Bob Campbell handling the Kahr .380 pistol

The Kahr is a fast-handling handgun for close range use.

I took the pistol to the range with a good supply of ammunition. Most were half or quarter boxes left over previous testing. These included JHP loads from Cor Bon, Gorilla, Fiocchi, RIP, and Hornady’s XTP and Critical Defense loads. I had, perhaps, 160 rounds total. I clocked several over the Competition Electronics Chronograph. I was surprised at the relatively high velocity.

The Gorilla Ammunition 95-grain JHP went 880 fps, and the Hornady 90-grain XTP, 938 fps. That is fast from such a short barrel. I concentrated my work on man-sized targets at no more than 7 yards, firing with the one-hand point and from the retention position. The Kahr ate everything fed into the two supplied magazines.

The pistol comes on target quickly. The sights are good, and the trigger is very smooth. Recoil is modest, largely due to the grip design. While the .380 ACP cartridge isn’t a powerhouse, it is a light handgun, and you must affirm the grip to control the piece.

Kahr .380 Tungsten piastol with magazine and Gorilla ammunition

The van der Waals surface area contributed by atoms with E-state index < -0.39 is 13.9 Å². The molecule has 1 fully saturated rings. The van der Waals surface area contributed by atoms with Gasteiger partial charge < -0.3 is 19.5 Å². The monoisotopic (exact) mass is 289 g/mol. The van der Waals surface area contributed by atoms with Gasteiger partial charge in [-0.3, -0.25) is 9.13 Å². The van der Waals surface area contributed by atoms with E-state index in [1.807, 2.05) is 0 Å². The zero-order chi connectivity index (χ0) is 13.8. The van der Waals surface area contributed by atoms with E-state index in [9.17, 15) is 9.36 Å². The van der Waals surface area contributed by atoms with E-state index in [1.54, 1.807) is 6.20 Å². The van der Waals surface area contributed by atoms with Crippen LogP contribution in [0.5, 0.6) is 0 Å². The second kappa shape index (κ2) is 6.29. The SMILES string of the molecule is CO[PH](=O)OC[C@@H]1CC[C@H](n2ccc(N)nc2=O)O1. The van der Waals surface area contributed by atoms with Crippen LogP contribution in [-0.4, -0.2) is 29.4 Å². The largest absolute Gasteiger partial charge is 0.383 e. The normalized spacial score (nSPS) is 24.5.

Feed reliability was flawless.

The Kahr was actually a fun gun to fire. It is accurate enough to engage small targets to 15 yards or so. A pistol that is enjoyable to fire and accurate will be fired more often. The sights are well regulated for 90- to 95-grain loads.

I have taken the pistol to the range on several occasions and practically exhausted my cache of .380 ACP with some 350 cartridges expended. The pistol is clearly reliable. I have fired the pistol for accuracy, off hand, at 10 yards, firing seven rounds as quickly as I could regain the sights during trigger reset. On several occasions, I have fired a seven-shot 4-inch group. The pistol is reliable, accurate, and seems to have low maintenance demands, as it was not lubricated, save just before the initial evaluation.

A caution that applies to all Kahr pistols, when loading, lock the slide to the rear, insert a loaded magazine, and drop the slide to properly set the trigger. If you insert a loaded magazine and rack the slide, the trigger may not reset properly.

This seems a top-flight handgun. For pocket carry with a .380 ACP handgun, this pistol would be at the top of the list.